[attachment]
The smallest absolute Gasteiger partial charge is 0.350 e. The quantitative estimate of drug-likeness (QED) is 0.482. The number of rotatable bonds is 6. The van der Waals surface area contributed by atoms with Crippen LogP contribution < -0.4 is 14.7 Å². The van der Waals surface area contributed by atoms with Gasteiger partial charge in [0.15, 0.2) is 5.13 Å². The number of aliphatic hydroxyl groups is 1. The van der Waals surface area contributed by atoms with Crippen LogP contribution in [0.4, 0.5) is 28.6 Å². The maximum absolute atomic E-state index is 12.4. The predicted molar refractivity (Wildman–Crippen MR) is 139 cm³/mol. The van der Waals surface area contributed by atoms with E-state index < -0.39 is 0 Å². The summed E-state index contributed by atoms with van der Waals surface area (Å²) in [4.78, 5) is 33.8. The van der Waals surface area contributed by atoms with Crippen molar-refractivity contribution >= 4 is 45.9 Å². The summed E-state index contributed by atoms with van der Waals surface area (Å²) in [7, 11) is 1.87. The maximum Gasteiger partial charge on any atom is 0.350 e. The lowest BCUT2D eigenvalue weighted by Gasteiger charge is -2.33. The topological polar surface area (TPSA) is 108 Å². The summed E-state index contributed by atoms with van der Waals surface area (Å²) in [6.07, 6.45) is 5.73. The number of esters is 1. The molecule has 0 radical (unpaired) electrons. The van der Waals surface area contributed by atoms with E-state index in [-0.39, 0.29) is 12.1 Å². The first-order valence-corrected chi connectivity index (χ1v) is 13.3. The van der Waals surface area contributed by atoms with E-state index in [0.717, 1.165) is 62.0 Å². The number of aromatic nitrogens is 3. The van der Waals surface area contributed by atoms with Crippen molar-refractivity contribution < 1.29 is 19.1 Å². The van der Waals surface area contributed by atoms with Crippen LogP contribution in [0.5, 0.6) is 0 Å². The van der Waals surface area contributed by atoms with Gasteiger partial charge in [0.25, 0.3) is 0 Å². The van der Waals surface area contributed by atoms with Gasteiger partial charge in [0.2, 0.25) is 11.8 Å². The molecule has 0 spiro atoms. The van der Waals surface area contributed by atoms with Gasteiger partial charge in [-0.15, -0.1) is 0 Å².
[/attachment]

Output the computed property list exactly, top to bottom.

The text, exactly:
The smallest absolute Gasteiger partial charge is 0.350 e. The quantitative estimate of drug-likeness (QED) is 0.482. The number of rotatable bonds is 6. The van der Waals surface area contributed by atoms with Crippen LogP contribution < -0.4 is 14.7 Å². The van der Waals surface area contributed by atoms with Gasteiger partial charge in [0.15, 0.2) is 5.13 Å². The number of aliphatic hydroxyl groups is 1. The van der Waals surface area contributed by atoms with Crippen LogP contribution in [0.4, 0.5) is 28.6 Å². The maximum absolute atomic E-state index is 12.4. The predicted molar refractivity (Wildman–Crippen MR) is 139 cm³/mol. The van der Waals surface area contributed by atoms with E-state index < -0.39 is 0 Å². The summed E-state index contributed by atoms with van der Waals surface area (Å²) in [4.78, 5) is 33.8. The van der Waals surface area contributed by atoms with Crippen molar-refractivity contribution >= 4 is 45.9 Å². The summed E-state index contributed by atoms with van der Waals surface area (Å²) in [7, 11) is 1.87. The maximum Gasteiger partial charge on any atom is 0.350 e. The lowest BCUT2D eigenvalue weighted by Gasteiger charge is -2.33. The topological polar surface area (TPSA) is 108 Å². The summed E-state index contributed by atoms with van der Waals surface area (Å²) in [6.07, 6.45) is 5.73. The number of esters is 1. The molecule has 0 radical (unpaired) electrons. The van der Waals surface area contributed by atoms with E-state index in [-0.39, 0.29) is 12.1 Å². The first-order valence-corrected chi connectivity index (χ1v) is 13.3. The van der Waals surface area contributed by atoms with E-state index in [0.717, 1.165) is 62.0 Å². The number of aromatic nitrogens is 3. The van der Waals surface area contributed by atoms with Crippen molar-refractivity contribution < 1.29 is 19.1 Å². The van der Waals surface area contributed by atoms with Crippen LogP contribution in [0.5, 0.6) is 0 Å². The van der Waals surface area contributed by atoms with Gasteiger partial charge in [0.25, 0.3) is 0 Å². The van der Waals surface area contributed by atoms with Gasteiger partial charge in [0.2, 0.25) is 11.8 Å². The molecule has 0 spiro atoms. The van der Waals surface area contributed by atoms with Gasteiger partial charge in [-0.15, -0.1) is 0 Å².